Fisherman Catches Enormous 100-Year-Old Lobster His Ancestors May Have Met

A Maine fisherman caught a 100-year-old lobster that probably met his ancestors, footage shows.

The footage, originally posted to TikTok, shows fisherman Jacob Knowles holding the gigantic lobster up to the camera. Knowles posts videos to TikTok of his life as a lobster fisherman in Maine. This one was viewed on the platform 1.7 million times.

"This is quite possibly the biggest lobster we've ever caught," Knowles says in the video. "The only reason we were able to catch it was because of his small claws. At some point in his life he lost his claws and he grew back some new ones. So unfortunately his claws don't match his body but if you look at his body, it's very impressive."

Big lobster
A photo shows fisherman Jacob Knowles holding up the huge lobster. He threw it back into the ocean after giving it a snack. Jacob Knowles via Storyful

The fisherman then holds the lobster up to the camera, displaying its huge size.
Knowles is a fourth generation fisherman and said it is quite possible the 100-year-old lobster would have been caught by his family, who lead lives as fishermen before him.

"This lobster has got to be around 100 years's pretty crazy to think about it. My father has very likely caught this lobster at one point in his life, so has my grandfather, and possibly my great-grandfather has also caught it. If you want to get crazy, it's possible that my great-great-grandfather caught that lobster when he was a baby," Knowles says in the video. "They've all fished in the same area for years."

According to Knowles, this is possible because these lobsters "migrate through the same area year after year."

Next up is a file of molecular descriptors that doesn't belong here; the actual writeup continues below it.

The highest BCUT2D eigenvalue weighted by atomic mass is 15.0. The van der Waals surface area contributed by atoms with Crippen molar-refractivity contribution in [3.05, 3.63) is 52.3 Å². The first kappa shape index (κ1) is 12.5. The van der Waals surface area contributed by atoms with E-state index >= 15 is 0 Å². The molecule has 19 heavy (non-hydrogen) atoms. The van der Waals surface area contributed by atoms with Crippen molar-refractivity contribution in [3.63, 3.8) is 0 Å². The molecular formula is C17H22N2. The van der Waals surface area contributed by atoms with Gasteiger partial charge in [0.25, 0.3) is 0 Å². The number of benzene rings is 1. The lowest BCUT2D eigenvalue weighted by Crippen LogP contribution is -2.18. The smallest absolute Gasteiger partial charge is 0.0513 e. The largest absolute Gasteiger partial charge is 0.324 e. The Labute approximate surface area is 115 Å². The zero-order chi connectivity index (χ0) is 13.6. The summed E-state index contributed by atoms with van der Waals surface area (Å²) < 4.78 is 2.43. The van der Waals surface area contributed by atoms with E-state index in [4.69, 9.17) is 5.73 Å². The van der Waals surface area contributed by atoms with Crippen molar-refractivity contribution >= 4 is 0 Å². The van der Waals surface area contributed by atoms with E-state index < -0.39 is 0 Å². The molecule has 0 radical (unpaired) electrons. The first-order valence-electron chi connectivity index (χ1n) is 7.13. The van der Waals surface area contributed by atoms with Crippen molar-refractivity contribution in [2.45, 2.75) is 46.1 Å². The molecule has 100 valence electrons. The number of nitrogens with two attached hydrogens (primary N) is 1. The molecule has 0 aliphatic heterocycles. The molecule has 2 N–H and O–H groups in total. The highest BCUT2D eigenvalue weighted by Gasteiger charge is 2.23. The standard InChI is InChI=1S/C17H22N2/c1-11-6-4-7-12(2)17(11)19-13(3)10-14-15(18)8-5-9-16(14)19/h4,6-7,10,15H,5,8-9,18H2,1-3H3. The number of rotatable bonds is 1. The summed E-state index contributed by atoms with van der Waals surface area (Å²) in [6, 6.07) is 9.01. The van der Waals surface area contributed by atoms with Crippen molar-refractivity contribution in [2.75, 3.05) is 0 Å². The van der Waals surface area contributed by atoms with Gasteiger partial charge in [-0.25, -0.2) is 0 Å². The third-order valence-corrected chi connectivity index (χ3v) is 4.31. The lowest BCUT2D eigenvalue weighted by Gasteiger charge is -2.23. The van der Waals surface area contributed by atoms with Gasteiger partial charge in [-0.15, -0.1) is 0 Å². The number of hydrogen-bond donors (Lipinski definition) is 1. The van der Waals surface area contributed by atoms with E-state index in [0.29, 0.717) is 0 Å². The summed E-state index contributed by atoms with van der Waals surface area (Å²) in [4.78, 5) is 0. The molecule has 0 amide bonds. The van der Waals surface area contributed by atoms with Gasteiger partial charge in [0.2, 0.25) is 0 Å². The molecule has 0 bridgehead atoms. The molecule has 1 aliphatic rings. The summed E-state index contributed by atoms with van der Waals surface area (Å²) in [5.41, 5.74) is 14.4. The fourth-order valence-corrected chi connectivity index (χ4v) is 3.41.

As the lobster was so large, it was not legal to catch. In Maine, lobsters this size are protected for breeding purposes to ensure the population continues to thrive. Knowles says that the lobster would have been over-sized by the time it was 50, around half a century ago.

American lobsters can grow incredibly large and are found in the northwest Atlantic Ocean from Labrador to Cape Hatteras. They are particularly abundant in Maine—in 2020, 96 million pounds of lobster was caught in Maine, according to the state's Department of Marine Resources.

Knowles says that due to the lobster's old age, he no longer has any teeth on his claws; however, overall the crustacean was "pretty healthy."

"You can see he has a little bit of shell disease starting but overall he's in good shape....look at the size of his's the size of both of my hands," Knowles says.

Before throwing the lobster back into the water, Knowles attaches some food to his claws.

"Open your claws, you're getting free food," Knowles can be heard saying, as he attaches the fish to his claw.

"There you go. Go make some babies!" Knowles says, as he throws the ancient lobster back into the depths.

Correction 06/08/2022 3.07 a.m. ET: This article has been corrected to say the lobster was 50 half a century ago, not half a decade.